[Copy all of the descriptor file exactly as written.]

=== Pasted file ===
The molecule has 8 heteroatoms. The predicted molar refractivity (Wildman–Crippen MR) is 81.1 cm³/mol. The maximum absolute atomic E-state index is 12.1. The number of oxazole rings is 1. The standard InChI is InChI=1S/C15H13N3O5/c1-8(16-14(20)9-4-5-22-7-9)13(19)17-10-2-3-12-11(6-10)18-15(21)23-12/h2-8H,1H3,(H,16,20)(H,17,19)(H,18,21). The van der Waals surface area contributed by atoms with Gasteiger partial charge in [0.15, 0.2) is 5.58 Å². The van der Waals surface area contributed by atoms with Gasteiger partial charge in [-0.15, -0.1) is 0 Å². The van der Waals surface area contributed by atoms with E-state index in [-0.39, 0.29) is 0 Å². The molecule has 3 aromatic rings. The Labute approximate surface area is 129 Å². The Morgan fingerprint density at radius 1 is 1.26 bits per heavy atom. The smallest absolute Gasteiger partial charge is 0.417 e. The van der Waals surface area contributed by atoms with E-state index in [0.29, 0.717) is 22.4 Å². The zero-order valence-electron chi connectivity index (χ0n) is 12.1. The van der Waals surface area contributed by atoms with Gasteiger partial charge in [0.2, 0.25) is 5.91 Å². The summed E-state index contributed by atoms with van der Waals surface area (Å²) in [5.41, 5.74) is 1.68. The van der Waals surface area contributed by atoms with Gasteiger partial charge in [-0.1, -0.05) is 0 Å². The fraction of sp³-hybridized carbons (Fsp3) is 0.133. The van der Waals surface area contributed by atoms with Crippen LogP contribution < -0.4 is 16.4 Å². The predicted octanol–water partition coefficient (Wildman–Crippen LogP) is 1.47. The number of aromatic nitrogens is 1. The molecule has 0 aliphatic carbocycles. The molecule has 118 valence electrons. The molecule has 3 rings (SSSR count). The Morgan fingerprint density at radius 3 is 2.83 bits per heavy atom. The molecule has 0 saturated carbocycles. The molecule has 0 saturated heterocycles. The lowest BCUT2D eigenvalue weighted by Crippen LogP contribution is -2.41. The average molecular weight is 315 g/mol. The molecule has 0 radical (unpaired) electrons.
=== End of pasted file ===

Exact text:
The molecule has 8 heteroatoms. The predicted molar refractivity (Wildman–Crippen MR) is 81.1 cm³/mol. The maximum absolute atomic E-state index is 12.1. The number of oxazole rings is 1. The standard InChI is InChI=1S/C15H13N3O5/c1-8(16-14(20)9-4-5-22-7-9)13(19)17-10-2-3-12-11(6-10)18-15(21)23-12/h2-8H,1H3,(H,16,20)(H,17,19)(H,18,21). The van der Waals surface area contributed by atoms with Gasteiger partial charge in [0.15, 0.2) is 5.58 Å². The van der Waals surface area contributed by atoms with Gasteiger partial charge in [-0.15, -0.1) is 0 Å². The van der Waals surface area contributed by atoms with E-state index in [-0.39, 0.29) is 0 Å². The molecule has 3 aromatic rings. The Labute approximate surface area is 129 Å². The Morgan fingerprint density at radius 1 is 1.26 bits per heavy atom. The smallest absolute Gasteiger partial charge is 0.417 e. The van der Waals surface area contributed by atoms with E-state index in [0.29, 0.717) is 22.4 Å². The zero-order valence-electron chi connectivity index (χ0n) is 12.1. The van der Waals surface area contributed by atoms with Gasteiger partial charge in [0.2, 0.25) is 5.91 Å². The summed E-state index contributed by atoms with van der Waals surface area (Å²) in [5.41, 5.74) is 1.68. The van der Waals surface area contributed by atoms with Gasteiger partial charge in [-0.1, -0.05) is 0 Å². The fraction of sp³-hybridized carbons (Fsp3) is 0.133. The van der Waals surface area contributed by atoms with Crippen LogP contribution < -0.4 is 16.4 Å². The predicted octanol–water partition coefficient (Wildman–Crippen LogP) is 1.47. The number of aromatic nitrogens is 1. The molecule has 0 aliphatic carbocycles. The molecule has 118 valence electrons. The molecule has 3 rings (SSSR count). The Morgan fingerprint density at radius 3 is 2.83 bits per heavy atom. The molecule has 0 saturated carbocycles. The molecule has 0 saturated heterocycles. The lowest BCUT2D eigenvalue weighted by Crippen LogP contribution is -2.41. The average molecular weight is 315 g/mol. The molecule has 0 radical (unpaired) electrons.